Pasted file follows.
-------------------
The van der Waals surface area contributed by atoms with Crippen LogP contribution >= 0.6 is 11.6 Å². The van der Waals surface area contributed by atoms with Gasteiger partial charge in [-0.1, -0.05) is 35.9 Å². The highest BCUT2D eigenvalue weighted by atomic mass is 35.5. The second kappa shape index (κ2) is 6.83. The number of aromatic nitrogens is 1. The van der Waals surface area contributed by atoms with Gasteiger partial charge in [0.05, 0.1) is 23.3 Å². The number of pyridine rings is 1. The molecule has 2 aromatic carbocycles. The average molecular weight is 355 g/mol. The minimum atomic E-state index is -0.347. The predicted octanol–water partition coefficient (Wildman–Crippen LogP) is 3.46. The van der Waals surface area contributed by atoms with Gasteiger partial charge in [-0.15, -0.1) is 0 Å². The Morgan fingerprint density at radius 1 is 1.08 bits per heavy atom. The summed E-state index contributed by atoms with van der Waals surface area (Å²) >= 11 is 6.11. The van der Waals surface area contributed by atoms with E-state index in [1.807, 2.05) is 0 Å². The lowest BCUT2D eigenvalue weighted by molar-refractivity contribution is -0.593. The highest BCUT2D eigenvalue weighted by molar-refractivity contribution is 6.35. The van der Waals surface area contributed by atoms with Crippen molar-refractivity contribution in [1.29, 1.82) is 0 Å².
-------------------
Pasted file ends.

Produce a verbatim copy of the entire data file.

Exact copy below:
The van der Waals surface area contributed by atoms with Crippen LogP contribution >= 0.6 is 11.6 Å². The van der Waals surface area contributed by atoms with Gasteiger partial charge in [-0.1, -0.05) is 35.9 Å². The highest BCUT2D eigenvalue weighted by atomic mass is 35.5. The second kappa shape index (κ2) is 6.83. The number of aromatic nitrogens is 1. The van der Waals surface area contributed by atoms with Gasteiger partial charge in [0.05, 0.1) is 23.3 Å². The number of pyridine rings is 1. The molecule has 2 aromatic carbocycles. The average molecular weight is 355 g/mol. The minimum atomic E-state index is -0.347. The predicted octanol–water partition coefficient (Wildman–Crippen LogP) is 3.46. The van der Waals surface area contributed by atoms with Gasteiger partial charge in [-0.15, -0.1) is 0 Å². The Morgan fingerprint density at radius 1 is 1.08 bits per heavy atom. The summed E-state index contributed by atoms with van der Waals surface area (Å²) >= 11 is 6.11. The van der Waals surface area contributed by atoms with E-state index in [1.807, 2.05) is 0 Å². The lowest BCUT2D eigenvalue weighted by molar-refractivity contribution is -0.593. The highest BCUT2D eigenvalue weighted by molar-refractivity contribution is 6.35. The van der Waals surface area contributed by atoms with Crippen molar-refractivity contribution in [1.29, 1.82) is 0 Å².